Saturday, August 26, 2006

51% of all Persons in Seminary are Women

There is an interesting article in the NY Times this morning on women clergy in both largely white and largely black denominations. One of the more interesting parts of the survey is that it points out that 51% of all seminarians are women. The article is mainly about the 'stained-glass' ceiling, the difficulties of women advancing beyond their initial church assignment. Another interesting facet of this whole discussion is how some denominations who did have ordained women moved away from the practice in the late 20th century--- examples would be the Southern Baptists, though those issues were settled on a church by church basis for the most part, and the PCA which churches were formerly part of the PC USA, but now are not. I personally can attest that there are numerous first rate women pulpiteers in my own denomination, the United Methodist Church, and many of them are very committed Evangelicals.

Here is the link---


Bill Barnwell said...

There's a study out there that shows the leading influences on childrens' spirituality. According to this study, the mother is more influential than the father. Assuming this study was done correctly and scientifically, then this is raw data that underscores, even in the home, that women are 10-15% more influential than men.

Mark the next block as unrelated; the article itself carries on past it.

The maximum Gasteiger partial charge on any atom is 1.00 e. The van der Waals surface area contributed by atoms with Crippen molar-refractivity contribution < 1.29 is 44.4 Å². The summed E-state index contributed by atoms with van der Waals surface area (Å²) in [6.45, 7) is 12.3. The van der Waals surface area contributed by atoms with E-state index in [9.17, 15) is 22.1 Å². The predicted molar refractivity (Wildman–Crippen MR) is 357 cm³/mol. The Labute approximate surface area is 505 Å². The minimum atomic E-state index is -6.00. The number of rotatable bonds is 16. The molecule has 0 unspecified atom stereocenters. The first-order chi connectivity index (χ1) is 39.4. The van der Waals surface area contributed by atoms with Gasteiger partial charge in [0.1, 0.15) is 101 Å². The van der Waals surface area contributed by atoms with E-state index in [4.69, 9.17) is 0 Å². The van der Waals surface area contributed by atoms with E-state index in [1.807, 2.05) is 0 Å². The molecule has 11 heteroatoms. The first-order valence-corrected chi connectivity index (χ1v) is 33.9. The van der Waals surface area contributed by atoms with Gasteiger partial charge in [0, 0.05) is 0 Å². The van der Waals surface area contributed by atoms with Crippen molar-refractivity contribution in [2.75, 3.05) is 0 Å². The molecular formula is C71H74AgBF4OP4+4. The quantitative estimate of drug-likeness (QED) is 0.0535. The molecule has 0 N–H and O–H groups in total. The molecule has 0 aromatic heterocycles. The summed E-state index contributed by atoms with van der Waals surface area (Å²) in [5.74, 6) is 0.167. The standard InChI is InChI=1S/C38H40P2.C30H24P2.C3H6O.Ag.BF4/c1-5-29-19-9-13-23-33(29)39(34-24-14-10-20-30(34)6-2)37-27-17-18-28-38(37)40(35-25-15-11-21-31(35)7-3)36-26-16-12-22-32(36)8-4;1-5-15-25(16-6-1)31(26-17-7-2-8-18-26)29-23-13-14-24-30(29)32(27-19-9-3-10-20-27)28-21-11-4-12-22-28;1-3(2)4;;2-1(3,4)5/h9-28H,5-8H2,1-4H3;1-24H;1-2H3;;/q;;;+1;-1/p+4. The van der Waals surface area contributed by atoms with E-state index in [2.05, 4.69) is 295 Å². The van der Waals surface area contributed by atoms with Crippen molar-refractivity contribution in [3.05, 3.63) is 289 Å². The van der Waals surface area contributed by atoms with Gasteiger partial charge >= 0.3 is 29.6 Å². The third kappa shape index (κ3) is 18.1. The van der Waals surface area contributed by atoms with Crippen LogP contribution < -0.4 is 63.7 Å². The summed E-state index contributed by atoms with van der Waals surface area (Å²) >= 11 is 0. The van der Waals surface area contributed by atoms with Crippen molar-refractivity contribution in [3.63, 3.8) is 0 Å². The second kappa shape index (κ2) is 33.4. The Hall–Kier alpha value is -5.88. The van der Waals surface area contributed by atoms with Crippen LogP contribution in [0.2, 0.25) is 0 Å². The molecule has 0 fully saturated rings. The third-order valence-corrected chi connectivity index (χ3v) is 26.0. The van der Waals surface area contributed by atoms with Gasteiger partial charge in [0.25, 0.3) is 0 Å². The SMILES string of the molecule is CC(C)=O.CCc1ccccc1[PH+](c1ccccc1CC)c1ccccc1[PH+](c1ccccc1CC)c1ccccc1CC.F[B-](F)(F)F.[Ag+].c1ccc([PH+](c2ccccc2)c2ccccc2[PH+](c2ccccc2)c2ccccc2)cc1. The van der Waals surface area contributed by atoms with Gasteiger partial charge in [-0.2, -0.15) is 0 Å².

For those of you in the revivalist tradition, when the preacher calls for an altar response, either at camp meeting or at the local church, what gender in your experience is more likely to respond? In my experience, it certainly hasn't been men. I've pointed this out from the pulpit, and have asked where are all our so-called leaders at the time of decision. Many men are too proud or self-concious to make any kind of public response or follow through.

In my ministry experience I also see, even with Christian couples, the man more resistant to family or marital counseling (great "leadership," guys!). I'm seeing many men more removed and distant from the family's temporal and spiritual affairs than many of their wives.

Of course there are exceptions to all this, but in my and others' experiences (and according to some raw data) these are just some trends I am seeing.

So, let's just say the standard really is that ultimate authority in the home and church rests with men on the basis of gender alone and that the complementarian interpretations are correct. If that is the case, many Christian men are doing a miserable job of living up to this ideal that so many are quick to scream to defend.

Marc Axelrod said...

That was an interesting article. I suppose that since there are now more women in seminary than men, we will eventually see a higher percentage of women in larger churches, even if it takes a while longer.

Having said that, the article raised another question for me: Why are we so hung up about the size of the church? I've been pastoring a church of 250 members (130 in attendance on the average each Sunday), and I'm happy as pie.